Reid to Focus on Oil Market Speculation
Senate Majority Leader Harry Reid (D-Nev.) said Monday afternoon that the Senate will first tackle speculation in the oil markets before seeking to increase offshore drilling.
On the same day that President Bush lifted the executive ban on offshore drilling, Reid said he wanted to look at realistic solutions to the energy crisis that would garner both Democratic and GOP support.
For months, Democrats have largely focused on market speculation as the main reason behind record gasoline prices. But sensing a political opening for immediate action, Republicans have been pounding Democrats for alleged opposition to offshore drilling, even though Democrats claim that oil companies own vast swaths of land that is being underutilized and that more drilling would take years to yield results.
Market speculation is a problem. It is a serious problem. Is it the only problem? Reid said. Of course it isnt.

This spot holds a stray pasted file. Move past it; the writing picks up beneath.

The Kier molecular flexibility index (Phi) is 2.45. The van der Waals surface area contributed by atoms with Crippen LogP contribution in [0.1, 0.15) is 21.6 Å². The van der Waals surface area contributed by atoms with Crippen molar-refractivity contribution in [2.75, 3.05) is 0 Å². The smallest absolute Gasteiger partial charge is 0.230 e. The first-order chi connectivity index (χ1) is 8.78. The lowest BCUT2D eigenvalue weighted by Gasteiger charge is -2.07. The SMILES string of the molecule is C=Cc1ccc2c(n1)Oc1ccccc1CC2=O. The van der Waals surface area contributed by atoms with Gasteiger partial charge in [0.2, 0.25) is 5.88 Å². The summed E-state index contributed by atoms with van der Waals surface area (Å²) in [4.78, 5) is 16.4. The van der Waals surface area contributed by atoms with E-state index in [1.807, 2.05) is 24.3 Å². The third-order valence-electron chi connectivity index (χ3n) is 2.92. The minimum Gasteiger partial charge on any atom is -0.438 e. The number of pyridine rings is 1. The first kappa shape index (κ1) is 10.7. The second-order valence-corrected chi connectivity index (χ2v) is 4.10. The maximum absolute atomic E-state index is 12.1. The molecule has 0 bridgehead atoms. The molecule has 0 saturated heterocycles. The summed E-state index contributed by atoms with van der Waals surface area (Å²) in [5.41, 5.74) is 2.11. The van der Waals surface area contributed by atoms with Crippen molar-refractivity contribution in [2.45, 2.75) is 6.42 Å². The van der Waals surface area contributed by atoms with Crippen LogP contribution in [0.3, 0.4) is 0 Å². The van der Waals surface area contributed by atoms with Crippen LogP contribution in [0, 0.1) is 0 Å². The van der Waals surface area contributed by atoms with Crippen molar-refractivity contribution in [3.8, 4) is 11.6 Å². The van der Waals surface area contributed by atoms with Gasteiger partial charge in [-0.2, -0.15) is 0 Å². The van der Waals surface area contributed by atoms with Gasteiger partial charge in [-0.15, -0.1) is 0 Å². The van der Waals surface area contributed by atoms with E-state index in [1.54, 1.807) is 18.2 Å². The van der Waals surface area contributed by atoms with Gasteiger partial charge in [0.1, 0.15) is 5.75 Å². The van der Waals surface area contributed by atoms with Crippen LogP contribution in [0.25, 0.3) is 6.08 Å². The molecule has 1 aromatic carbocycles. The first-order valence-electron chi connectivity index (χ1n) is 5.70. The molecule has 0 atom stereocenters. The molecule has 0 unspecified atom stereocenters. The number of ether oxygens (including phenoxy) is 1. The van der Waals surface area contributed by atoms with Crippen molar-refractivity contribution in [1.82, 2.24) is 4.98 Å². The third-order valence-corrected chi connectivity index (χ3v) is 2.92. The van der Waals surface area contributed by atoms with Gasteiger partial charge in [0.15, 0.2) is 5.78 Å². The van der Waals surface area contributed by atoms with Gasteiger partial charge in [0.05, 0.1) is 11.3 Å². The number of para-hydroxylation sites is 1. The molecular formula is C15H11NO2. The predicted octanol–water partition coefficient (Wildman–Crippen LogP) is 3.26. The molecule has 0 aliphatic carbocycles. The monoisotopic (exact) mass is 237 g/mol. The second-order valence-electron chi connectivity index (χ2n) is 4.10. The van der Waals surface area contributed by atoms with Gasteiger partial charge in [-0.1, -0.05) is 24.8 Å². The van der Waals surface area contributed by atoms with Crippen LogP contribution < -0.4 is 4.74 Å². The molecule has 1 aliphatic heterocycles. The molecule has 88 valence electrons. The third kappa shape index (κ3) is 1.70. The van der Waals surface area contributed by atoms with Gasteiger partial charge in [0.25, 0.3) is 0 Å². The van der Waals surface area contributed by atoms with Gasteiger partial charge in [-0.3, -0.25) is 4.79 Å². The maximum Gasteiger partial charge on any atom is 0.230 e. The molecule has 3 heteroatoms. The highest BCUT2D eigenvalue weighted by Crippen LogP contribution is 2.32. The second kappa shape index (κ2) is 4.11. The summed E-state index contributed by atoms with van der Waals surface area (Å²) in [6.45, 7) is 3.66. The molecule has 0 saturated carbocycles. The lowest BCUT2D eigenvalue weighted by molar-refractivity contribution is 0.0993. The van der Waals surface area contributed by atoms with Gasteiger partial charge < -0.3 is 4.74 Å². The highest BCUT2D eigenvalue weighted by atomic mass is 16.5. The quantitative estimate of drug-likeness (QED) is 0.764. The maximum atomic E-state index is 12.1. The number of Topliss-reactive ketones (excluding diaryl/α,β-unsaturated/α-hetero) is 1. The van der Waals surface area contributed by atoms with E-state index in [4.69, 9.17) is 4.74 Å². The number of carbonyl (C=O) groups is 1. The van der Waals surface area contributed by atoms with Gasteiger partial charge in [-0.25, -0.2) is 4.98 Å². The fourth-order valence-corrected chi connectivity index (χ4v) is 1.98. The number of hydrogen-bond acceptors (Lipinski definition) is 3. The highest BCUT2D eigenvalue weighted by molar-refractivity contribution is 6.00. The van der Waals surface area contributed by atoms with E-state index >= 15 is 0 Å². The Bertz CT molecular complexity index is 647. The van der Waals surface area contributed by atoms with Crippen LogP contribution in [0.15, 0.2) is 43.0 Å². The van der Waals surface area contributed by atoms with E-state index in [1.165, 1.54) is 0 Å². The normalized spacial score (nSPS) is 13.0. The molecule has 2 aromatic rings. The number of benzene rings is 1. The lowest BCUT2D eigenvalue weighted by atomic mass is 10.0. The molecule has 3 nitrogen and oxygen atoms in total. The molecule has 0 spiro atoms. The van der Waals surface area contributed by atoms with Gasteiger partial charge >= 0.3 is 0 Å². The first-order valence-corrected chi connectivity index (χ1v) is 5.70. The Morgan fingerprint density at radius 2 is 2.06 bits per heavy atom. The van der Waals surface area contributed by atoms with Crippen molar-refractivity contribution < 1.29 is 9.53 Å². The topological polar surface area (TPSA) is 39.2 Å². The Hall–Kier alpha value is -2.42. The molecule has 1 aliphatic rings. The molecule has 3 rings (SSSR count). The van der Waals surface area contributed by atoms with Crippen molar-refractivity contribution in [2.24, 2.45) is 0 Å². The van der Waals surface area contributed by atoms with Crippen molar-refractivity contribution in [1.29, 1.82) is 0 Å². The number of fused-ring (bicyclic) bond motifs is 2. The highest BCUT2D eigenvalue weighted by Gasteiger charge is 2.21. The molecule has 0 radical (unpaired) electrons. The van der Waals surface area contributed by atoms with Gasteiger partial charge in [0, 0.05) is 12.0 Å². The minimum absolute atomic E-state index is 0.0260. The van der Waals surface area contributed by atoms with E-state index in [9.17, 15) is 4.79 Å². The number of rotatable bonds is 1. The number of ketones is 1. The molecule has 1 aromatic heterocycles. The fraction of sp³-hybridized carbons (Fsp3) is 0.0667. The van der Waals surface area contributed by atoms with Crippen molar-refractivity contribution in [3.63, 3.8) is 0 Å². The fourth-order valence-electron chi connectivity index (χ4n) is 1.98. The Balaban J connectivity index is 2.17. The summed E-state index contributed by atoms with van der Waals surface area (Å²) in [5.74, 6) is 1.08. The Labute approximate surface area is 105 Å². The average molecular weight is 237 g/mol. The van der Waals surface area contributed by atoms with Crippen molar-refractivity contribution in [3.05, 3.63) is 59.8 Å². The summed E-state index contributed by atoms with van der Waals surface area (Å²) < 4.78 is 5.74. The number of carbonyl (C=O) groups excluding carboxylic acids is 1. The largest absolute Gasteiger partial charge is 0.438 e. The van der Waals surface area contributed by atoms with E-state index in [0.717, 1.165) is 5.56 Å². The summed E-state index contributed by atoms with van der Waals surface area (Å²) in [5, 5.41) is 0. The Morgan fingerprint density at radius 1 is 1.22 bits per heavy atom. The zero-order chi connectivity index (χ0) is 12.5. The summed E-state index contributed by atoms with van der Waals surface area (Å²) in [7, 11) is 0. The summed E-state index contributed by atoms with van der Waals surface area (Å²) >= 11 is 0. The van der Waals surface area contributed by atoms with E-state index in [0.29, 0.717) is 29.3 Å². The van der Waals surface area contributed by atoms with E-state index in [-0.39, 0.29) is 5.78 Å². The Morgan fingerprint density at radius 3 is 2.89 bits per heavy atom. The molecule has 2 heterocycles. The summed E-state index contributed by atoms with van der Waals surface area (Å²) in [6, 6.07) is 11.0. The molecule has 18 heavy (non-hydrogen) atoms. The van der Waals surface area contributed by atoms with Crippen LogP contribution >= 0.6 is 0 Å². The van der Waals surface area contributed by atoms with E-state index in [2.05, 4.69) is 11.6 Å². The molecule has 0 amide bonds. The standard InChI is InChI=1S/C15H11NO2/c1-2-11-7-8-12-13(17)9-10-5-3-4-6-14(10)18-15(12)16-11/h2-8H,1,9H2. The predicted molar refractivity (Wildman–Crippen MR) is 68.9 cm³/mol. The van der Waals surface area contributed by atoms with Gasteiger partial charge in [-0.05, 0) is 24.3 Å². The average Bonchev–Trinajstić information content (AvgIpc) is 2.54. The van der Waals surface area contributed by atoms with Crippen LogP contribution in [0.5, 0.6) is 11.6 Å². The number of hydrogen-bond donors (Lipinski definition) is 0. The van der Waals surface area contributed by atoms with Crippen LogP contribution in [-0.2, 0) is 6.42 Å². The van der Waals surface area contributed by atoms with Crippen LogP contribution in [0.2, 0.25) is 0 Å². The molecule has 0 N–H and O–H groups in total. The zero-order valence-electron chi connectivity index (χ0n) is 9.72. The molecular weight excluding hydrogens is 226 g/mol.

Although Bush has declared he will lift the executive ban on offshore drilling, Congress must lift its own ban, which expires on Sept. 30, for it to become reality.
Reid questioned why some oil companies that have leases on approved lands have not taken full advantage of those areas, arguing that in order for Congress to approve more oil exploration, those areas need to be tapped.
Moreover, Reid avoided a question about individual states having the right to lease lands along their coasts for oil drilling, leaving Energy and Natural Resources Chairman Jeff Bingaman (D-N.M.) to voice his opposition to it.
Bingaman said that it did not make good national policy to leave it up to the states to lease the lands and thus reap the benefits.
Republicans are sure to harp on Democrats for their limited proposal.
Senate Republican Conference Chairman Lamar Alexander (Tenn.) criticized Reids comments as half a road map for finding more domestic oil.